May 21, 2006
Technoogle — D.O.A.?
Go ahead and click on the Technoogle link at the top of this page.
You'll get what I got:
To be more precise, that's what you'll get if you're using Safari.
I happened on several references to technoogle.com in my virtual wanderings last evening and each time I attempted to see what was there I hit the wall.
Wonder if Google's lawyerbots got all over them
before they could even get their engine started.
Love and Hate Shirt — by Rachel Plefger
In black-on-red or red-on-black.
'What is the best work of American fiction of the last 25 years?'
That's the headline of the feature story in today's New York Times Book Review.
Long story short: "Early this year, the Book Review's editor, Sam Tanenhaus, sent out a short letter to a couple of hundred prominent writers, critics, editors and other literary sages, asking them to please identify "the single best work of American fiction published in the last 25 years. Following are the results."
The Winner: "Beloved" — Toni Morrison (1987)
"Underworld" — Don DeLillo (1997)
"Blood Meridian" — Cormac McCarthy (1985)
"Rabbit Angstrom: The Four Novels" — John Updike (1995)
"American Pastoral" — Philip Roth (1997)
The following books also received multiple votes:
"A Confederacy of Dunces" — John Kennedy Toole (1980)
"Housekeeping" — Marilynne Robinson (1980)
"Winter's Tale" — Mark Helprin (1983)
"White Noise" — Don DeLillo (1985)
"The Counterlife" — Philip Roth — (1986)
"Libra" — Don DeLillo (1988)
"Where I'm Calling From" — Raymond Carver (1988)
"The Things They Carried" — Tim O'Brien (1990)
"Mating" — Norman Rush (1991)
"Jesus' Son" — Denis Johnson (1992)
"Operation Shylock" — Philip Roth — (1993)
"Independence Day" — Richard Ford (1995)
"Sabbath's Theater" — Philip Roth (1995)
"Border Trilogy" — Cormac McCarthy (1999)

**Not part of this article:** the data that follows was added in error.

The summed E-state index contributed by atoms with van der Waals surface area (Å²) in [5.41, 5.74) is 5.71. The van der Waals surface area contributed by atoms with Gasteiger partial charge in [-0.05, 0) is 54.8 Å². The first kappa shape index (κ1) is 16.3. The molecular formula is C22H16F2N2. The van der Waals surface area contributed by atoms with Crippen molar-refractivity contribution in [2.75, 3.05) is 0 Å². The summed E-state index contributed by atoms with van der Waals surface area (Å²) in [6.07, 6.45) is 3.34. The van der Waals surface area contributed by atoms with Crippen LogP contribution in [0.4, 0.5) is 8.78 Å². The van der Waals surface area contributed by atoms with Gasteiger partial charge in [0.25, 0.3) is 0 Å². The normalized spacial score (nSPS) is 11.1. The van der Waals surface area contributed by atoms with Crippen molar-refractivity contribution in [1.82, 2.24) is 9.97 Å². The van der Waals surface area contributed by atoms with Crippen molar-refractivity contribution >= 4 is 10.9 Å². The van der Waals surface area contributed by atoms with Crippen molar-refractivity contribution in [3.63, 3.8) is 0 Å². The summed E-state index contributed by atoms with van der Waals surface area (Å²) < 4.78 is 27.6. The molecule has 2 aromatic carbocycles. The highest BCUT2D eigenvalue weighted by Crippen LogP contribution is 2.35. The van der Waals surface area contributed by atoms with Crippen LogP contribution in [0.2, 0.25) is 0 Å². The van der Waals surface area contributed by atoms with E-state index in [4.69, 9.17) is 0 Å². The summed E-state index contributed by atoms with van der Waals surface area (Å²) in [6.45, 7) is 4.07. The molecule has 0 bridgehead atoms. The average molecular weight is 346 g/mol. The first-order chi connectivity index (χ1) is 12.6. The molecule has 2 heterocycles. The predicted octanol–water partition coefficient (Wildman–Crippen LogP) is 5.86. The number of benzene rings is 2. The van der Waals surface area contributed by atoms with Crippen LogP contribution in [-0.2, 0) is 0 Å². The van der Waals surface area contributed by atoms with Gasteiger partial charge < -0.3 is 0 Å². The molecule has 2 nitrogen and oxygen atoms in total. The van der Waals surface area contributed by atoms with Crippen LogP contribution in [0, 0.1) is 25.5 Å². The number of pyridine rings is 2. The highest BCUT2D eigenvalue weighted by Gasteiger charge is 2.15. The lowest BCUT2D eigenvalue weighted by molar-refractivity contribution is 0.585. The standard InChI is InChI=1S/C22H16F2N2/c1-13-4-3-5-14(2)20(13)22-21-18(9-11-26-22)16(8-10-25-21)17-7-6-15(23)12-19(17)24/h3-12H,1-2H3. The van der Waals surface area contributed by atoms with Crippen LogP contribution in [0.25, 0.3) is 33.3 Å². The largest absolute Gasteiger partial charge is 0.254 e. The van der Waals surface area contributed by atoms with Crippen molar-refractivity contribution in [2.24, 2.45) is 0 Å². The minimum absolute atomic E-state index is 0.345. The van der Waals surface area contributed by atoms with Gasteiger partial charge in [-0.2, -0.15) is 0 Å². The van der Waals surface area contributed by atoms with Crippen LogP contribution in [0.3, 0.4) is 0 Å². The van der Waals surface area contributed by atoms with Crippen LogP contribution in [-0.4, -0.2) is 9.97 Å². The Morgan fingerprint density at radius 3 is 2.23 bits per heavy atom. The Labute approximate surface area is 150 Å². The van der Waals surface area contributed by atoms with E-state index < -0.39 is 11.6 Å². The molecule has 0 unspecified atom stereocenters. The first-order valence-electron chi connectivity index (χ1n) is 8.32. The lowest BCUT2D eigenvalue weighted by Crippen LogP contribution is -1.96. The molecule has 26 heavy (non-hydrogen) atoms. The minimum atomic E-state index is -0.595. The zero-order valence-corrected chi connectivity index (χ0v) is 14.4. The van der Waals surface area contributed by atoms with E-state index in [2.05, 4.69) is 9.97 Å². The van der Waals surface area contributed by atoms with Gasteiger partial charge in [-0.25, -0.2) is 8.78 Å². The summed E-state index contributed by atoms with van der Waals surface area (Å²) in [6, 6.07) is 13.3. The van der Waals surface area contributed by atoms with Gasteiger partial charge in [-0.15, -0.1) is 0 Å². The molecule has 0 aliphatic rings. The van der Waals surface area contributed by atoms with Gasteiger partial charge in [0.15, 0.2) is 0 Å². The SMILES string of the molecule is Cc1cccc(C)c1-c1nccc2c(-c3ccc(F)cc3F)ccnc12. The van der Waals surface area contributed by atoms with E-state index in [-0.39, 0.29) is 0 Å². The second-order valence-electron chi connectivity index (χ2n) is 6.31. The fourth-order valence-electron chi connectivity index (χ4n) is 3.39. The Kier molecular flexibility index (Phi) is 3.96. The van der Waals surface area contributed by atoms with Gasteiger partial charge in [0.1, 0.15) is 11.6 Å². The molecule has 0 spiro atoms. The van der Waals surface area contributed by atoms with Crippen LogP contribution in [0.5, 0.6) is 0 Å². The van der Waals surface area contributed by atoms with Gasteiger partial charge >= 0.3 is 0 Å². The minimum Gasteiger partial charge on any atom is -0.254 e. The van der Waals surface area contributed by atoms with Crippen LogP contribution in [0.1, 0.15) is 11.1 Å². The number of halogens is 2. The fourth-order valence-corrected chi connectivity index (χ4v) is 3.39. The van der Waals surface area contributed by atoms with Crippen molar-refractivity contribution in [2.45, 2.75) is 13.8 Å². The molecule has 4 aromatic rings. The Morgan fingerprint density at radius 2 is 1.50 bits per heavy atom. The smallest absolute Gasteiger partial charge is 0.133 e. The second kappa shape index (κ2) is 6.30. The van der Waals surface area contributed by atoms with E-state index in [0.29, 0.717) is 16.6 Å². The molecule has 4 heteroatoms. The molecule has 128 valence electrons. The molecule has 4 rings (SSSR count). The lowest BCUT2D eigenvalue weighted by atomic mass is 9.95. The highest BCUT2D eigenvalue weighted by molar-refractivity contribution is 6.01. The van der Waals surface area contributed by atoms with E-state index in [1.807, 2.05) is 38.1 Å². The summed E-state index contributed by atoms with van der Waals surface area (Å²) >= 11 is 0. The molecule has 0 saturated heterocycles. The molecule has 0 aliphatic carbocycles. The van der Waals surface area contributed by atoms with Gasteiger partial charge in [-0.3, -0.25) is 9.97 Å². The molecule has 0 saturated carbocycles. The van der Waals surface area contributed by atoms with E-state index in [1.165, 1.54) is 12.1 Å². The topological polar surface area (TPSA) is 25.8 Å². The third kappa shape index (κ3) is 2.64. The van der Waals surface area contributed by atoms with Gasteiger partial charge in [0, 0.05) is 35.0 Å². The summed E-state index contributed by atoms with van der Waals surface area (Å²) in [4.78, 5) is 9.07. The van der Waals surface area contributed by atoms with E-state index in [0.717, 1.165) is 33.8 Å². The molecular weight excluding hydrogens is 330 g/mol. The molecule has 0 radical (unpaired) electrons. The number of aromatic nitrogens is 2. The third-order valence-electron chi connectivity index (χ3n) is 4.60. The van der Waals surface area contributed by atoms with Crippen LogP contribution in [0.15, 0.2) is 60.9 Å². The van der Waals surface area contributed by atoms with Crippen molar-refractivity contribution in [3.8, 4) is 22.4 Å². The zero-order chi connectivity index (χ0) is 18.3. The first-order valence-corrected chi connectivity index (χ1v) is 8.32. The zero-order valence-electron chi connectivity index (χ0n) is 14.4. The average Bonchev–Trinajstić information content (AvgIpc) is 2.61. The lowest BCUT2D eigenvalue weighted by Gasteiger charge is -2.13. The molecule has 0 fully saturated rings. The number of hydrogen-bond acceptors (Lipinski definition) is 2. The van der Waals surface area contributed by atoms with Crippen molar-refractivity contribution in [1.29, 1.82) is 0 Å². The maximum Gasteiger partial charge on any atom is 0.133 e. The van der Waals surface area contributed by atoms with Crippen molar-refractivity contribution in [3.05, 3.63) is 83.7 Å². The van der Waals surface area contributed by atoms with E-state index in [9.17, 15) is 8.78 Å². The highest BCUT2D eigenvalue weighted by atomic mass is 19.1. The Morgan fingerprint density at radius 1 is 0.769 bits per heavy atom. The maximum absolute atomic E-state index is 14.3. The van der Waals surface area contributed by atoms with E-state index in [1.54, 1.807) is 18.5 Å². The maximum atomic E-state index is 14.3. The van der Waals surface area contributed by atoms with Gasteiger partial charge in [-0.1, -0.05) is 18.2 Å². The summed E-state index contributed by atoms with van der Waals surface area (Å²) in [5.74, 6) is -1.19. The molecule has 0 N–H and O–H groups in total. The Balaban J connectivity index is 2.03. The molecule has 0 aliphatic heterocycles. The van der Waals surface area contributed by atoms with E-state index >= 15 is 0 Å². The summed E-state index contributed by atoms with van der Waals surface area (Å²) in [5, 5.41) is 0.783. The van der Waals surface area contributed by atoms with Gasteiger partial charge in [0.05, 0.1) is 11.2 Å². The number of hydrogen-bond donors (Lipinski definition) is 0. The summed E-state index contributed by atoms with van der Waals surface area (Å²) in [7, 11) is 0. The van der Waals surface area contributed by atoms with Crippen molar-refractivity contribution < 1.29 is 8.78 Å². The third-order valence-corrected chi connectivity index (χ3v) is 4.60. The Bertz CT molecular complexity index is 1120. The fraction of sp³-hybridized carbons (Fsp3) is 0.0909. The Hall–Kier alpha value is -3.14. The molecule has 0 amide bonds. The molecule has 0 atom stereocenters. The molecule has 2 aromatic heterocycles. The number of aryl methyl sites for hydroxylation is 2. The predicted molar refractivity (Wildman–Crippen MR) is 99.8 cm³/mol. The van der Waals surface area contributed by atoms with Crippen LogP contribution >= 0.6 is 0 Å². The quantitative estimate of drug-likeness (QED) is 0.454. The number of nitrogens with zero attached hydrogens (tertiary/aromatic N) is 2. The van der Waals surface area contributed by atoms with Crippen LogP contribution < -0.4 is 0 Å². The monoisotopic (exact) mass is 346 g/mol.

"The Human Stain" — Philip Roth (2000)
"The Known World" — Edward P. Jones (2003)
"The Plot Against America" — Philip Roth (2004)
Me, I've read a total of five of the 22 books that made the lists above.
And three of them — "Underworld," "White Noise" and "Libra" — are by one author, Don DeLillo.
The other two?
A pair from Updike's "Rabbit Angstrom" series (counts as one) and Norman Rush's "Mating."
Maybe I'll do better during the next quarter century.
Check back in 2031 for a report.
Seasoned Skewers: 'Dry marinade — from the inside-out'
Six flavors: Thai Coconut Lime, Garlic Herb, Citrus Rosemary, Indian Mango Curry, Honey Bourbon and Mexican Fiesta.
Ten skewers for $9.99.
Tootsie Roll Pop Faux Ball Clock
Pictured above, it was created by Rob Price, whose website "Design Without Reach" spoofs the whole pricey Design Within Reach ethos.
Price says he's created each of the low-price replicas featured on his site.
His Tootsie Roll Pop clock, a homage to George Nelson's iconic Ball clock (below — $285 at Design Within Reach)
"... can be fabricated with a clock mechanism, the circular end of a cardboard salt container and 12 colorful Tootsie Roll Pops inserted around the edge," wrote Linda Hales in yesterday's Washington Post Style section story.
She added, "The imitation Ball clock had to come down after the Tootsie Roll Pops melted on his [Price's] wall."
iSupercharger 4-in-1 iPod charger — 'Power your iPod anywhere!'
Lets you run your iPod from a wall outlet, computer USB port, in your car or with a 9-volt battery.
Works with iPods from generations 1 through 5, including the Nano.
From the website:
- iPod 4-in-1 Supercharger
Finally, four different power supplies in one — so your iPod never runs out of power!
Completely portable, the iPodSupercharger™ charges and runs your iPod at home, at your computer, in your car or on the go — anywhere!